As an advisor to UNESCO and UNIDROIT, ICOM took part in the development of two international conventions that play a crucial role in protecting cultural heritage from illicit traffic: the UNESCO Convention on the Means of Prohibiting and Preventing the Illicit Import, Export and Transfer of Ownership of Cultural Property, adopted in Paris on 14 November, 1970 and the UNIDROIT Convention on Stolen or Illegally Exported Cultural Objects, adopted in Rome on 24 June, 1995.
The countries that have adopted the 1970 Convention commit themselves to preventing museums in their territory from purchasing illegally exported cultural goods, to prohibiting the import of cultural goods stolen from a museum or public institution in another country that has signed the Convention, and to seizing and returning stolen or exported cultural goods to their country of origin.
The UNIDROIT Convention of 1995 completes the 1970 text, in particular concerning private law. One of the main clauses provides that any owner of a stolen cultural good must return it. This rule thus places full responsibility on buyers to make sure that the objects put up for sale reached the market legally.
The normative framework provided by these two international Conventions could be effective if the number of State Parties was greater. Today, however, few countries have signed the agreement, and continued efforts are needed to fight illicit traffic. This is why ICOM, through its National Committees, highly encourages the ratification of these Conventions.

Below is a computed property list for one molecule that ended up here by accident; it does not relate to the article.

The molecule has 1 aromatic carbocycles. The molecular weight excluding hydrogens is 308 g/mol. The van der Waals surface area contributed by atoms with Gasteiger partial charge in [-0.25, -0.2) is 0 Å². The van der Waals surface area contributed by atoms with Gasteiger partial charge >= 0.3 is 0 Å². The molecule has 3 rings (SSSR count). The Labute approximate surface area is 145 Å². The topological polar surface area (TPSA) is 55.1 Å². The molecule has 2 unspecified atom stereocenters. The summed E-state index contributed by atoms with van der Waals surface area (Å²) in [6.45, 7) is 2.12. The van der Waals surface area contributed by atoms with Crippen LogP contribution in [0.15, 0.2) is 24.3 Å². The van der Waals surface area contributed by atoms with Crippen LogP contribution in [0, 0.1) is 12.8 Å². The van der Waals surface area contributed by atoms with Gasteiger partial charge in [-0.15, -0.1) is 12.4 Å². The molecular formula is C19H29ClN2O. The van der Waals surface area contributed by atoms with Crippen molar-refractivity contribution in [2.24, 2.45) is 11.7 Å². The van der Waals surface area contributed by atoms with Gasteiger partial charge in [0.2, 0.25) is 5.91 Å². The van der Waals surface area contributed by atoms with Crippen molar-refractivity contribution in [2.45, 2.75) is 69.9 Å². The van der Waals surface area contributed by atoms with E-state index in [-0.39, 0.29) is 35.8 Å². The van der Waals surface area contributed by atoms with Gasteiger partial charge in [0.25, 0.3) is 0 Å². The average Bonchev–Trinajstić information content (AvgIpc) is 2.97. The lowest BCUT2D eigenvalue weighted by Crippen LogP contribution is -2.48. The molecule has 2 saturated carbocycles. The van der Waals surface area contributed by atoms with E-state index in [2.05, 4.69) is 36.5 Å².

ICOM also benefits from the support of police and customs agents worldwide. In Brussels, on 25 January, 2000, ICOM and the World Customs Organisation (WCO) signed an Official Cooperation Agreement with INTERPOL.
To give just one example, in 2006, more than 600 pre-Columbian artefacts from Ecuador, stolen and exported to the United States, were seized and restituted thanks to close collaboration between ICOM, INTERPOL and the national police involved.
ICOM also collaborates with national law enforcement agencies, such as the Central Office for the Fight against Traffic in Cultural Goods (OCBC) in France, the Direction de la lutte contre la criminalité contre les biens (DJB) Art Service in Belgium, the Federal Office of Police in Switzerland (FedPol), Arma dei Carabinieri in Italia, Scotland Yard Metropolitan Police, Art and Antiquities Unit, the FBI Art Theft Program, and the Colombian National Police.